Q. Can you direct me toward information regarding new-employee introductory periods and what impact this may have on “at-will” classification? — Tim Hodnett, AR
A. In general, an “introductory period” for new workers does not have to affect “at will” employment status, but it can modify that status if it’s not implemented carefully.
When an employer adopts policies addressing a new worker’s introductory period, it can inadvertently affect the employee’s at-will status if the policy provides job security after the introductory period ends.
For this reason, it’s always best to use the term “introductory period” instead of “probationary period.” That’s because a “probationary” implies that once that period elapses, the employee has some greater degree of job security.
Therefore, introductory periods should be described—and implemented—as periods in which new workers will receive, say, additional training or extra feedback from supervisors.
Like what you've read? ...Republish it and share great business tips!
Attention: Readers, Publishers, Editors, Bloggers, Media, Webmasters and more...
We believe great content should be read and passed around. After all, knowledge IS power. And good business can become great with the right information at their fingertips. If you'd like to share any of the insightful articles on BusinessManagementDaily.com, you may republish or syndicate it without charge.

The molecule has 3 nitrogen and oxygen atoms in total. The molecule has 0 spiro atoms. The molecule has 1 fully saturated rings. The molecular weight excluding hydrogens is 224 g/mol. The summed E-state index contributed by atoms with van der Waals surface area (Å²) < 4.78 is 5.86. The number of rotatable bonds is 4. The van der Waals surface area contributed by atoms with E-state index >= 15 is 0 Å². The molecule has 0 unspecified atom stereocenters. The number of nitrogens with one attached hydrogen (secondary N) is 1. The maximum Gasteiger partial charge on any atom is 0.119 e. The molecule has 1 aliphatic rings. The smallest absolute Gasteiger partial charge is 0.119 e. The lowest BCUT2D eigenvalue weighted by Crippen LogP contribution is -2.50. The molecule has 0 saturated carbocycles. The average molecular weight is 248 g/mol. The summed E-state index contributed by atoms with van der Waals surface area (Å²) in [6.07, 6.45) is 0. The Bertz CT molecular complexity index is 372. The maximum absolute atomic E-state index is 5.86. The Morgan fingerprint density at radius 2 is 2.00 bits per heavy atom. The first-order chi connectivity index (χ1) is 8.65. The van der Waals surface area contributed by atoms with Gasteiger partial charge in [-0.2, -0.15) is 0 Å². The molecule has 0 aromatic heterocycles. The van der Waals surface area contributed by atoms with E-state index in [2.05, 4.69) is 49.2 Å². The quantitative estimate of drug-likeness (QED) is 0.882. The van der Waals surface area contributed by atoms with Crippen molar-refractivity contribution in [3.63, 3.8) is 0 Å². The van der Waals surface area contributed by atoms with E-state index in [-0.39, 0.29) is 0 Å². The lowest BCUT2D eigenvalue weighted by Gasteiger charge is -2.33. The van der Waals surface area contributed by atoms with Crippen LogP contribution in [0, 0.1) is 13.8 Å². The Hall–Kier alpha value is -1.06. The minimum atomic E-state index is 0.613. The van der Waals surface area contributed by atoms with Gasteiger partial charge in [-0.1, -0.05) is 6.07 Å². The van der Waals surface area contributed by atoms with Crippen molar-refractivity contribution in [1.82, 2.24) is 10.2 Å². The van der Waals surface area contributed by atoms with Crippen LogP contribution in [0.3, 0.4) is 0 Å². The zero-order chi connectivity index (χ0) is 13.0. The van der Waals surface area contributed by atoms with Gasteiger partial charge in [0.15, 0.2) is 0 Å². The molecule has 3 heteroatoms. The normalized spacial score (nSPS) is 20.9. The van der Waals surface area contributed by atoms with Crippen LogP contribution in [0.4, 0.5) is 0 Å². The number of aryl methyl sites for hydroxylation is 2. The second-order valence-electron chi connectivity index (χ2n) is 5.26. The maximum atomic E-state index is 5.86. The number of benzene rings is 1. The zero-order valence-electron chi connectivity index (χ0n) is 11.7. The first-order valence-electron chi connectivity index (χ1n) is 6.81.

The only thing we ask is that you keep the article exactly as it was written and formatted. You also need to include an attribution statement and link to the article.
" This information is proudly provided by Business Management Daily.com: http://www.businessmanagementdaily.com/32936/does-introductory-period-affect-at-will-status "
- Make it easy for courts to see your side--investigate thoroughly before disciplining
- Beware 'aggravated misconduct' firings--unemployment benefits hang in the balance
- Consider ADA, discrimination, validity issues when using personality tests
- Your FMLA obligation ends with forms and notice
- 2006 Farmingdale noose incident subject of new discrimination suit